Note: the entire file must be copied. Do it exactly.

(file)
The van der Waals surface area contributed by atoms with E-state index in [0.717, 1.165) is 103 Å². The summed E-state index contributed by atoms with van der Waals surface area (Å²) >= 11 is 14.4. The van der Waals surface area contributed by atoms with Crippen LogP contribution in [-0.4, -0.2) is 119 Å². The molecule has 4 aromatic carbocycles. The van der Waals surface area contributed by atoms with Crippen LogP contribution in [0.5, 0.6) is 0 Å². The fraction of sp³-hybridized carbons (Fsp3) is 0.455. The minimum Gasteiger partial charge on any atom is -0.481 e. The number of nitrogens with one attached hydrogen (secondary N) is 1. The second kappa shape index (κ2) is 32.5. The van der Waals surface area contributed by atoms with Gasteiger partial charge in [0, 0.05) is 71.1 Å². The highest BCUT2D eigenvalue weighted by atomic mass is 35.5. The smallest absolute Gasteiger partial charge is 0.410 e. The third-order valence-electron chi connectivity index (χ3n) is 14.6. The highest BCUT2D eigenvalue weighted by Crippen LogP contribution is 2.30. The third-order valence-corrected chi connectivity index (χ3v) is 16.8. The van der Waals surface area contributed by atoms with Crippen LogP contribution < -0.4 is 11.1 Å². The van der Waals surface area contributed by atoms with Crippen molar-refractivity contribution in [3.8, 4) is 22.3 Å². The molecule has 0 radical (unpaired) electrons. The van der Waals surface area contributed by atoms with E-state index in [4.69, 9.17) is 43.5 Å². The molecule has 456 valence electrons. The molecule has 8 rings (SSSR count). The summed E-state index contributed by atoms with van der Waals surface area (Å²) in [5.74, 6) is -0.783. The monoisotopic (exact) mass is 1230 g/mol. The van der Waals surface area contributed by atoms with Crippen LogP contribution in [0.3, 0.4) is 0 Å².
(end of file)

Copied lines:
The van der Waals surface area contributed by atoms with E-state index in [0.717, 1.165) is 103 Å². The summed E-state index contributed by atoms with van der Waals surface area (Å²) >= 11 is 14.4. The van der Waals surface area contributed by atoms with Crippen LogP contribution in [-0.4, -0.2) is 119 Å². The molecule has 4 aromatic carbocycles. The van der Waals surface area contributed by atoms with Crippen LogP contribution in [0.5, 0.6) is 0 Å². The fraction of sp³-hybridized carbons (Fsp3) is 0.455. The minimum Gasteiger partial charge on any atom is -0.481 e. The number of nitrogens with one attached hydrogen (secondary N) is 1. The second kappa shape index (κ2) is 32.5. The van der Waals surface area contributed by atoms with Gasteiger partial charge in [0, 0.05) is 71.1 Å². The highest BCUT2D eigenvalue weighted by atomic mass is 35.5. The smallest absolute Gasteiger partial charge is 0.410 e. The third-order valence-electron chi connectivity index (χ3n) is 14.6. The highest BCUT2D eigenvalue weighted by Crippen LogP contribution is 2.30. The third-order valence-corrected chi connectivity index (χ3v) is 16.8. The van der Waals surface area contributed by atoms with Crippen LogP contribution < -0.4 is 11.1 Å². The van der Waals surface area contributed by atoms with Crippen molar-refractivity contribution in [3.8, 4) is 22.3 Å². The molecule has 0 radical (unpaired) electrons. The van der Waals surface area contributed by atoms with E-state index in [4.69, 9.17) is 43.5 Å². The molecule has 456 valence electrons. The molecule has 8 rings (SSSR count). The summed E-state index contributed by atoms with van der Waals surface area (Å²) in [5.74, 6) is -0.783. The monoisotopic (exact) mass is 1230 g/mol. The van der Waals surface area contributed by atoms with Crippen LogP contribution in [0.3, 0.4) is 0 Å².